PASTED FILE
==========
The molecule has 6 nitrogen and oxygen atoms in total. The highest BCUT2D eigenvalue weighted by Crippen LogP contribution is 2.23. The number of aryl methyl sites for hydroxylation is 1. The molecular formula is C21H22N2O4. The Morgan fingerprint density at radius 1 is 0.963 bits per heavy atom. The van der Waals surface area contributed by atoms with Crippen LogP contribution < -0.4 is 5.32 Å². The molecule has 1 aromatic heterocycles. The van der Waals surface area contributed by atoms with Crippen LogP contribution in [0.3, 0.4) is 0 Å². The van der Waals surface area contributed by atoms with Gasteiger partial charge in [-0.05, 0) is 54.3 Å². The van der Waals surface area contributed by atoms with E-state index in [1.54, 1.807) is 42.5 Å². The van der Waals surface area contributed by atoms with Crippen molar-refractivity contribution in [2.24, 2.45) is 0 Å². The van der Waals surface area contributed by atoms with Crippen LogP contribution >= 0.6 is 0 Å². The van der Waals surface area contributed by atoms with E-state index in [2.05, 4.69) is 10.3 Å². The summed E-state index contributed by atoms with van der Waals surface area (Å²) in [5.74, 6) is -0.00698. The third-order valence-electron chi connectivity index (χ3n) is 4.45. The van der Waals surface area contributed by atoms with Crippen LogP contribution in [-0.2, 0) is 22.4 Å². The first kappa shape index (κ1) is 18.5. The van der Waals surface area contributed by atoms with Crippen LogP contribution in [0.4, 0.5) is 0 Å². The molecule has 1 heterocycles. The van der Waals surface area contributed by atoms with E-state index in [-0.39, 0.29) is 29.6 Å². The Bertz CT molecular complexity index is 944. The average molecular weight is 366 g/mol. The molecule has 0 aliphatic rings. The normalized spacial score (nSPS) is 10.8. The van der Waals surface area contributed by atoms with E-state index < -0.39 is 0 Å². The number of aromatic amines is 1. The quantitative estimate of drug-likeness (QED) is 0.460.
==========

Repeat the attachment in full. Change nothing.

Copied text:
The molecule has 6 nitrogen and oxygen atoms in total. The highest BCUT2D eigenvalue weighted by Crippen LogP contribution is 2.23. The number of aryl methyl sites for hydroxylation is 1. The molecular formula is C21H22N2O4. The Morgan fingerprint density at radius 1 is 0.963 bits per heavy atom. The van der Waals surface area contributed by atoms with Crippen LogP contribution < -0.4 is 5.32 Å². The molecule has 1 aromatic heterocycles. The van der Waals surface area contributed by atoms with Crippen LogP contribution in [0.3, 0.4) is 0 Å². The van der Waals surface area contributed by atoms with Gasteiger partial charge in [-0.05, 0) is 54.3 Å². The van der Waals surface area contributed by atoms with E-state index in [1.54, 1.807) is 42.5 Å². The van der Waals surface area contributed by atoms with Crippen molar-refractivity contribution in [2.24, 2.45) is 0 Å². The van der Waals surface area contributed by atoms with Crippen LogP contribution >= 0.6 is 0 Å². The van der Waals surface area contributed by atoms with E-state index in [2.05, 4.69) is 10.3 Å². The summed E-state index contributed by atoms with van der Waals surface area (Å²) in [5.74, 6) is -0.00698. The third-order valence-electron chi connectivity index (χ3n) is 4.45. The van der Waals surface area contributed by atoms with Crippen LogP contribution in [-0.2, 0) is 22.4 Å². The first kappa shape index (κ1) is 18.5. The van der Waals surface area contributed by atoms with Crippen LogP contribution in [0.4, 0.5) is 0 Å². The molecule has 1 heterocycles. The van der Waals surface area contributed by atoms with E-state index in [-0.39, 0.29) is 29.6 Å². The Bertz CT molecular complexity index is 944. The average molecular weight is 366 g/mol. The molecule has 0 aliphatic rings. The normalized spacial score (nSPS) is 10.8. The van der Waals surface area contributed by atoms with E-state index < -0.39 is 0 Å². The number of aromatic amines is 1. The quantitative estimate of drug-likeness (QED) is 0.460.